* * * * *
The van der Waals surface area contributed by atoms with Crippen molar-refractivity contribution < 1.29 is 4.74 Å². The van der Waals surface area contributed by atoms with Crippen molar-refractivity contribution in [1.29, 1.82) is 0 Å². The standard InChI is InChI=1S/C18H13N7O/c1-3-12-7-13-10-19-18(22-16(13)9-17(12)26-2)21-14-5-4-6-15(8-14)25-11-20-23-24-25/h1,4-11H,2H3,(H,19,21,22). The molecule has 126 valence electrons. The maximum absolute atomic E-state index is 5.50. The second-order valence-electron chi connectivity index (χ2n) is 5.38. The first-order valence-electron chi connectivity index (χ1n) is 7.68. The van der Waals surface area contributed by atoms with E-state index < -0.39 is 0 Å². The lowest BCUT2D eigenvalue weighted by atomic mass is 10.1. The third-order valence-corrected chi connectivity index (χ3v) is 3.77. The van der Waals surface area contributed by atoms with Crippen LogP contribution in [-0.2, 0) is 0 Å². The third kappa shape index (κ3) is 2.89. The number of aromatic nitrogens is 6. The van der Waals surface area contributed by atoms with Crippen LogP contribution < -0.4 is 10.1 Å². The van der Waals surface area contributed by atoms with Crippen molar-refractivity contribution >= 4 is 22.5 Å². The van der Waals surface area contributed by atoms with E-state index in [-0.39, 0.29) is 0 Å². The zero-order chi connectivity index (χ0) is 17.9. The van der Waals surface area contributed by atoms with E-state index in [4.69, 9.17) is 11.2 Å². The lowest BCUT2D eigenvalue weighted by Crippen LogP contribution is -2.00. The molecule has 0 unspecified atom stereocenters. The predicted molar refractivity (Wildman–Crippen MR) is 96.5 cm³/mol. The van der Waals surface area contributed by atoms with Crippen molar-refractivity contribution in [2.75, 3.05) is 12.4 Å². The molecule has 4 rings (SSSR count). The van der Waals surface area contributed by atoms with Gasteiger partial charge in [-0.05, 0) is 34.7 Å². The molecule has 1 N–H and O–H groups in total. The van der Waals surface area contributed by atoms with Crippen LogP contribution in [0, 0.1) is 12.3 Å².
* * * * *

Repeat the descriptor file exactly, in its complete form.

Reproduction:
The van der Waals surface area contributed by atoms with Crippen molar-refractivity contribution < 1.29 is 4.74 Å². The van der Waals surface area contributed by atoms with Crippen molar-refractivity contribution in [1.29, 1.82) is 0 Å². The standard InChI is InChI=1S/C18H13N7O/c1-3-12-7-13-10-19-18(22-16(13)9-17(12)26-2)21-14-5-4-6-15(8-14)25-11-20-23-24-25/h1,4-11H,2H3,(H,19,21,22). The molecule has 126 valence electrons. The maximum absolute atomic E-state index is 5.50. The second-order valence-electron chi connectivity index (χ2n) is 5.38. The first-order valence-electron chi connectivity index (χ1n) is 7.68. The van der Waals surface area contributed by atoms with E-state index < -0.39 is 0 Å². The lowest BCUT2D eigenvalue weighted by atomic mass is 10.1. The third-order valence-corrected chi connectivity index (χ3v) is 3.77. The van der Waals surface area contributed by atoms with Crippen LogP contribution in [-0.2, 0) is 0 Å². The third kappa shape index (κ3) is 2.89. The number of aromatic nitrogens is 6. The van der Waals surface area contributed by atoms with Crippen LogP contribution < -0.4 is 10.1 Å². The van der Waals surface area contributed by atoms with Crippen molar-refractivity contribution >= 4 is 22.5 Å². The van der Waals surface area contributed by atoms with E-state index in [-0.39, 0.29) is 0 Å². The zero-order chi connectivity index (χ0) is 17.9. The van der Waals surface area contributed by atoms with E-state index in [4.69, 9.17) is 11.2 Å². The lowest BCUT2D eigenvalue weighted by Crippen LogP contribution is -2.00. The molecule has 0 unspecified atom stereocenters. The predicted molar refractivity (Wildman–Crippen MR) is 96.5 cm³/mol. The van der Waals surface area contributed by atoms with Crippen molar-refractivity contribution in [2.75, 3.05) is 12.4 Å². The molecule has 4 rings (SSSR count). The van der Waals surface area contributed by atoms with Gasteiger partial charge in [-0.05, 0) is 34.7 Å². The molecule has 1 N–H and O–H groups in total. The van der Waals surface area contributed by atoms with Crippen LogP contribution in [0, 0.1) is 12.3 Å².